Morrieson’s first published novel was The scarecrow (1963), although much of the material used in Predicament may also have been written at this time. The scarecrow received good reviews – especially in Australia, where it was published – for its lively, racy narrative style. Morrieson himself said, ‘It’s a kind of thriller I suppose, but I think it’s also a work of art – at least I hope it is’. The portrayal of sordid and even macabre happenings in a small New Zealand town – clearly Hāwera – as seen through the eyes of an adolescent boy brought condemnation from many locals. Other critics gave special praise to the colourful and authentic colloquial dialogue.
By 1964 Morrieson had completed a second novel, Came a hot Friday, an occasionally dark comedy of conmen, bookies and gamblers in a small Taranaki town. Reviews were mixed: some thought it an improvement, others a disappointment. It did, however, bring Morrieson to the notice of writers such as Dick Scott and Maurice Shadbolt, who encouraged him and tried to promote the work.
Morrieson’s next manuscript, completed about 1966 and entitled ‘Is X real’, was sent back for a rewrite by Angus and Robertson. When it was again rejected by them and by some New Zealand publishers, Morrieson was ill-equipped to cope with the disappointment. Mental and physical deterioration (in part caused by heavy smoking and addiction to alcohol) were compounded by grief at the death of his mother in 1968. From that time Morrieson and his elderly aunt Doris lived together in a state of increasing poverty and physical decrepitude.
Morrieson again rewrote ‘Is X real’ (retitled ‘The tower’), wrote two short stories and began a new novel, Pallet on the floor. Although flawed by clumsy narrative and structural problems, this last work broke new ground for Morrieson in tackling contemporary New Zealand themes – racism and violence – against the background of the freezing industry. Unfortunately it, too, was rejected or ignored by publishers.
Morrieson continued as a music teacher and became increasingly pessimistic about his writing. He attended a writers’ conference at Massey in 1971, where his heavy drinking embarrassed his fellow writers. That year Landfall published a lengthy appreciation of his work by Frank Sargeson and C. K. Stead. But recognition came too late: Morrieson’s health was failing. In his last three years he was in and out of hospital suffering a heart condition, circulatory problems and cirrhosis of the liver. He gave up teaching, became a recluse and died after a Christmas drinking bout on Boxing Day 1972.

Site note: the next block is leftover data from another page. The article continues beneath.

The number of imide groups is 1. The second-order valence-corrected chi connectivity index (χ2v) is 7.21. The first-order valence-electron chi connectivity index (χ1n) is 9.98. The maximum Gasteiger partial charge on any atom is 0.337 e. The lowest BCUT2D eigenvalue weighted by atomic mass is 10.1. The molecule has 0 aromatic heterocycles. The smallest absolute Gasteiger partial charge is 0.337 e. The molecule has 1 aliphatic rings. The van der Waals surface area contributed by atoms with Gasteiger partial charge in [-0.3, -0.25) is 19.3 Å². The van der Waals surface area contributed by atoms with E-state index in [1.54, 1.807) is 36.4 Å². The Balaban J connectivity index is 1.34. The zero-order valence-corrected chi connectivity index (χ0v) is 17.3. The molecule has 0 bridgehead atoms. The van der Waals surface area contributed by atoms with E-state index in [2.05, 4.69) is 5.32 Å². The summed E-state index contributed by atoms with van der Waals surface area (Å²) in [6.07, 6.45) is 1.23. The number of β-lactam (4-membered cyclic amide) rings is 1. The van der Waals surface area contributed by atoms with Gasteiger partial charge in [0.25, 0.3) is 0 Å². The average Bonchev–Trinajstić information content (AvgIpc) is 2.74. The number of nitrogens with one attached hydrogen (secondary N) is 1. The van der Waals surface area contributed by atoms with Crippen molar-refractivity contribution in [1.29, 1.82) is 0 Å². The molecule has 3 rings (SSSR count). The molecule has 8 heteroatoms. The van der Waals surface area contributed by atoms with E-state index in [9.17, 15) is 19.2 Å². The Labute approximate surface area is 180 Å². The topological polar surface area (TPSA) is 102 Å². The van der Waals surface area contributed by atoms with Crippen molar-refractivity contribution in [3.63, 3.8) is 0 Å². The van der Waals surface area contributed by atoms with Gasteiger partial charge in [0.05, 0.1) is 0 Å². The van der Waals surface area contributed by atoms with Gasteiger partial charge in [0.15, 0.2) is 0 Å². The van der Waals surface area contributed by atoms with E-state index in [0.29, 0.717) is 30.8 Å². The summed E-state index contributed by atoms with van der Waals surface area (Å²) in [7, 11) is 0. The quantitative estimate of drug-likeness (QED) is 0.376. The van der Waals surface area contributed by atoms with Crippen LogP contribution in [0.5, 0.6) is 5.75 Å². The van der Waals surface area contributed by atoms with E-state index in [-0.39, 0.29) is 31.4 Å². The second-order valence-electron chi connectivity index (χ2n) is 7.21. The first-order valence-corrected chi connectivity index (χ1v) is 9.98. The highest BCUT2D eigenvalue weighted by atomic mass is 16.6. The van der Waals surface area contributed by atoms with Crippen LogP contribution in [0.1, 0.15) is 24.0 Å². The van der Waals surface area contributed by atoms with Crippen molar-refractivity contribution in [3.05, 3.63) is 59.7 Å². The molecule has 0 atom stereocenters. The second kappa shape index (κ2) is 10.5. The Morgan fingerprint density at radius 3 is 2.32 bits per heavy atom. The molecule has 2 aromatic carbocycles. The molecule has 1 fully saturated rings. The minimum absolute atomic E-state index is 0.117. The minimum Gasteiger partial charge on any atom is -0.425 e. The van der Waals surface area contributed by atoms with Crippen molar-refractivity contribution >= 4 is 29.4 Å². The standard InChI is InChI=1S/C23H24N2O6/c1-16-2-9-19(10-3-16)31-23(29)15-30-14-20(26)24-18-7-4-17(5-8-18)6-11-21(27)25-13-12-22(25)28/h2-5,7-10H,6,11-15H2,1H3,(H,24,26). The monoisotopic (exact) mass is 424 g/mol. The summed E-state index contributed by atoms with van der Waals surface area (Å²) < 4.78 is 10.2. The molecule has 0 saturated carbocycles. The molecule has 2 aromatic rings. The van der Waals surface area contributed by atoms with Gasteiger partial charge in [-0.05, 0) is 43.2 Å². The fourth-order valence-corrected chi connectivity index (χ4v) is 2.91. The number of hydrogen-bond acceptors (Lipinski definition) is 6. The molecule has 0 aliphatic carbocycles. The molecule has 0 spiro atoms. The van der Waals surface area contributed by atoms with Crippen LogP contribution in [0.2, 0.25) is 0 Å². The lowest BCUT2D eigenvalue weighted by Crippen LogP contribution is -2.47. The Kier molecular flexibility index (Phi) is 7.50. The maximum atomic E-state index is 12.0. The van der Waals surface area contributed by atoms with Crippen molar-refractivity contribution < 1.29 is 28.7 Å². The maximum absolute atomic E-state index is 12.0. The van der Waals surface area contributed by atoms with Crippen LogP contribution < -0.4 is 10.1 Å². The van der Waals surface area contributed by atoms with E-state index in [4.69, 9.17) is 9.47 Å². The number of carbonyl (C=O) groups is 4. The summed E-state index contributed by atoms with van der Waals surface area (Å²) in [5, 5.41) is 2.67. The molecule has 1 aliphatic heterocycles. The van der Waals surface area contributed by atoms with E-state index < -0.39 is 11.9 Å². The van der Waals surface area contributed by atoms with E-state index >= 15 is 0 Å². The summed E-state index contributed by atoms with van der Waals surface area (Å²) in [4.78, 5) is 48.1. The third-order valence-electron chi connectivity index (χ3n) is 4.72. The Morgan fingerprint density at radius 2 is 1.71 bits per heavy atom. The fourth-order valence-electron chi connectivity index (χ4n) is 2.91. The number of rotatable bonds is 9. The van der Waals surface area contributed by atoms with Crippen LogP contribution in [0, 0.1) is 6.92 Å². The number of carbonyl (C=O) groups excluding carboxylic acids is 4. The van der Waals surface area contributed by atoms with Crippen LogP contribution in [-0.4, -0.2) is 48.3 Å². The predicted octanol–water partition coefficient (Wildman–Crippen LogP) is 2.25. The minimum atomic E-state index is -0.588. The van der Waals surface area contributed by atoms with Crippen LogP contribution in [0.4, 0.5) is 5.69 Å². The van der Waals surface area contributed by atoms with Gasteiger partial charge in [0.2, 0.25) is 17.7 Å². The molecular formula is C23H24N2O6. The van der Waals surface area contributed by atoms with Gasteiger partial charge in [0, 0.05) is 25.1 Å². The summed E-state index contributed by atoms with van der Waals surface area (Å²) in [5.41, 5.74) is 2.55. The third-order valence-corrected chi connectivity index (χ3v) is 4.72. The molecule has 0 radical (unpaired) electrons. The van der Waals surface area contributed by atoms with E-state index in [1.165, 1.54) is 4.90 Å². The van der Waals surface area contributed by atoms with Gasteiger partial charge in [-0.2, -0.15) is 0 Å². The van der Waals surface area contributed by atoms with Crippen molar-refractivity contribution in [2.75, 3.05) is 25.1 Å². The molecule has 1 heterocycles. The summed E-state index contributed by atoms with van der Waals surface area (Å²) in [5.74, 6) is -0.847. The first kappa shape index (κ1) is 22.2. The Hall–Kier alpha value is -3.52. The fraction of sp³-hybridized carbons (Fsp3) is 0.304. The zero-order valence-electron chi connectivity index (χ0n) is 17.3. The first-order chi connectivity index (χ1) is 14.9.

Doris Johnson did her best to promote her nephew’s work and could have been forgiven for feeling bitter at the way Morrieson manuscripts – once the author was dead – suddenly became hot property. Within two years Landfall had published the two short stories, and several publishing houses competed for rights to the full-length manuscripts. Dunmore Press published ‘The tower’, now named Predicament , in 1975. Pallet on the floor came out in 1976.
Ronald Hugh Morrieson holds a unique place in New Zealand literature. No other writer has so vividly depicted New Zealand provincial life or captured its colloquial language. Morrieson’s life – its isolation and oddity and his premature death – has also captured the imagination. The feature films of The scarecrow (1981), Pallet on the floor (1984) and Came a hot Friday (1985) achieved considerable success.
In 1992 local efforts to persuade the South Taranaki District Council to save the old Morrieson house from demolition failed: too many people in Hāwera had not forgiven Morrieson for his less than flattering depiction of their town. Ronald Hugh Morrieson’s home was demolished in April 1993 to make way for a fast-food restaurant.